Stringer has spearheaded station promotions, including providing dozens of tours for hundreds of community members and elected officials, during his five-year tenure as director. The exposure helped NASA executives approve some of the roughly $567 million invested in the station during the past decade.
But his goodwill could abruptly end. The Register obtained the chart through an independent source and later verified the document with NASA spokeswoman Katherine Martin.
Meanwhile, local station advocates detest the move and believe negative ramifications will result from Stringer’s forcible departure.
“While the stated goal of this new organizational structure is to become more efficient, it greatly de-emphasizes the importance of (the) Plum Brook Station,” according to a statement from the Friends of NASA Plum Brook, a local group marketing and supporting the station. “Given Plum Brook’s rapidly growing visibility inside and outside of NASA, director Lugo’s plan, if implemented, would run exactly counter to the needs and expectations of Plum Brook’s testing customers.”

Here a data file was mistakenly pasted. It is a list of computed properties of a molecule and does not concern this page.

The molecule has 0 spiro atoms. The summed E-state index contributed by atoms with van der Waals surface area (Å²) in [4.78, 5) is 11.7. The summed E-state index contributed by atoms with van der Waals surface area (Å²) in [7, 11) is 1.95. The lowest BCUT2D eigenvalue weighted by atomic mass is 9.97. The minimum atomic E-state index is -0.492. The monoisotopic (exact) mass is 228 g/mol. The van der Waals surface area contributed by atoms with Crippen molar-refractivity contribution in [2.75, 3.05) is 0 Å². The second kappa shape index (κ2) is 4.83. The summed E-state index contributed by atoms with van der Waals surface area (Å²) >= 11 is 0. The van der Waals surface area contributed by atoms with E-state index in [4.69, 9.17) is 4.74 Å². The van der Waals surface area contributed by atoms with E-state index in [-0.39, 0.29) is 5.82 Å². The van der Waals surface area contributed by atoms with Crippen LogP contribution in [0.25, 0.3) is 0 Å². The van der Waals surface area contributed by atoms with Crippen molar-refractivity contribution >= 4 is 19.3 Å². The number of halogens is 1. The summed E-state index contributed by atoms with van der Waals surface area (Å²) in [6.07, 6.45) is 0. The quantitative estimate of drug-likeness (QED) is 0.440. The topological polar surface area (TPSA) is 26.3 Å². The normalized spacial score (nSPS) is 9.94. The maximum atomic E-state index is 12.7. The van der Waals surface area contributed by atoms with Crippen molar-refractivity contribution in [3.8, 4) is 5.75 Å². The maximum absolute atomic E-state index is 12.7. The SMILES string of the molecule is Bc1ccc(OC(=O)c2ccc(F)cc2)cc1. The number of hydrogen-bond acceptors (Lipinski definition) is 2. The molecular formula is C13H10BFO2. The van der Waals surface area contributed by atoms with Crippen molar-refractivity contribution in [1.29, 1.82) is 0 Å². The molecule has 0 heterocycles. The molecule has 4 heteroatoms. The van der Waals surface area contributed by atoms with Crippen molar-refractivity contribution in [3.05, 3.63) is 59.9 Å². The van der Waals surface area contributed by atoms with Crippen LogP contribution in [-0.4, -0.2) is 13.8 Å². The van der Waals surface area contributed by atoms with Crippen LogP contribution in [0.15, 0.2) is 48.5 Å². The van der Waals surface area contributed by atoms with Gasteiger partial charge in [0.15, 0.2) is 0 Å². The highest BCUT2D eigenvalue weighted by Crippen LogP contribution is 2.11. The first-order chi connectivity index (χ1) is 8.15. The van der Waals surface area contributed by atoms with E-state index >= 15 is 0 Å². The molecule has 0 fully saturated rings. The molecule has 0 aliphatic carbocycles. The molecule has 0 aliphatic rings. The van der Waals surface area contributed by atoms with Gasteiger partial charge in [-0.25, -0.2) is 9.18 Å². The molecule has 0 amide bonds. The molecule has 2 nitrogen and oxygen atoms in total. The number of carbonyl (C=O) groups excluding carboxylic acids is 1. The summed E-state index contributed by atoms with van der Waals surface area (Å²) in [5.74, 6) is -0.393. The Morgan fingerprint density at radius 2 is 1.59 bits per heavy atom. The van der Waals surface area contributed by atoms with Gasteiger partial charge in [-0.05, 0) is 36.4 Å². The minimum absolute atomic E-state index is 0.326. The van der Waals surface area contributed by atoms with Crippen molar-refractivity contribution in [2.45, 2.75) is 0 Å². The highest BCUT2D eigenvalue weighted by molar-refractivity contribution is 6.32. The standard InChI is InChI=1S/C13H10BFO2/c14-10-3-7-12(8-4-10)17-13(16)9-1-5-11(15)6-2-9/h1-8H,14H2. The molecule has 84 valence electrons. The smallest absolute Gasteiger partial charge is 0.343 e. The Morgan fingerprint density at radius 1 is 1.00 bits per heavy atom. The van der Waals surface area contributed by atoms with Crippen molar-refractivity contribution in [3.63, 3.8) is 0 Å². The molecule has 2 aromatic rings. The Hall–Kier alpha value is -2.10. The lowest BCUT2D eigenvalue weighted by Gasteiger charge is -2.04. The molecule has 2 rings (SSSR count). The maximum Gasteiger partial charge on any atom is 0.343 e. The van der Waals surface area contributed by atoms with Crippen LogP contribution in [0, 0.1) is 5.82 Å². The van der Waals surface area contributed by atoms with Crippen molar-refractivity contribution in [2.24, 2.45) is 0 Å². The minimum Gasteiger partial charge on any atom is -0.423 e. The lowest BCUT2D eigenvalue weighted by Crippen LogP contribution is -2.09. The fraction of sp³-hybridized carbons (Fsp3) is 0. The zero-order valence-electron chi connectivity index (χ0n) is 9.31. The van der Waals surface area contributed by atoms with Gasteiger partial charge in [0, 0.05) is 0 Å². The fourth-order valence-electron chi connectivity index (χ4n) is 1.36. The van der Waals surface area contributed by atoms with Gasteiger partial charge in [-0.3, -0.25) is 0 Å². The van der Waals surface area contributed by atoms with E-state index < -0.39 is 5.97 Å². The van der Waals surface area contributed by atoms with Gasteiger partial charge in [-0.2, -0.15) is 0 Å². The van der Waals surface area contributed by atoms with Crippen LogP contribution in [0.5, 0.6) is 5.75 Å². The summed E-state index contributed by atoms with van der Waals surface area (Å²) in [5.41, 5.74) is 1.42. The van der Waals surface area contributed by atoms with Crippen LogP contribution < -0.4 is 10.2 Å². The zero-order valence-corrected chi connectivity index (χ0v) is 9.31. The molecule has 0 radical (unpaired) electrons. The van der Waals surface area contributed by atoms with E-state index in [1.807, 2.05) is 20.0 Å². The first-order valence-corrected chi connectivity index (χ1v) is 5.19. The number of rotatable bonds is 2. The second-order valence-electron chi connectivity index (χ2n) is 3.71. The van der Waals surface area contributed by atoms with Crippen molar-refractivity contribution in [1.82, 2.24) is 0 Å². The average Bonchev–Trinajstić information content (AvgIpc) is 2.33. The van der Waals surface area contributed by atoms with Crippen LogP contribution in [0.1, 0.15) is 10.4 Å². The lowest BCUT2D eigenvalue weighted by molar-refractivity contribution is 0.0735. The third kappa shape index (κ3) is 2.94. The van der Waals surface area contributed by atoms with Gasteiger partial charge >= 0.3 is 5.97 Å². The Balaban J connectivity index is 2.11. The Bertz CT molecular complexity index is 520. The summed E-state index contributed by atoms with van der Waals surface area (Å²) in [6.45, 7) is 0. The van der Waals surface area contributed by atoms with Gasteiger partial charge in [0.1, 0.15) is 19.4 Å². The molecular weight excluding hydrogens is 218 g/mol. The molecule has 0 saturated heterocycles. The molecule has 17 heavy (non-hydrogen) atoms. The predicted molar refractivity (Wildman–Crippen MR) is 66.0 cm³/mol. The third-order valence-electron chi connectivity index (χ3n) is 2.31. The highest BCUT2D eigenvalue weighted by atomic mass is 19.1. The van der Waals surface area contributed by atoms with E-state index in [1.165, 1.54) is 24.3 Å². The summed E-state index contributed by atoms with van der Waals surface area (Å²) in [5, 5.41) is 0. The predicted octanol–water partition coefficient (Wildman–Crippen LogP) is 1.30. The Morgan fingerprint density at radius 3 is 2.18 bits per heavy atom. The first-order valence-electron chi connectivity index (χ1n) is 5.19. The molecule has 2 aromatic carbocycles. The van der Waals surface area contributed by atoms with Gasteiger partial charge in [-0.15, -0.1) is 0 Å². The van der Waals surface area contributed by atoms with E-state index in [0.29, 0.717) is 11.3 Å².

For more on this story, pick up a copy of Sunday's Register.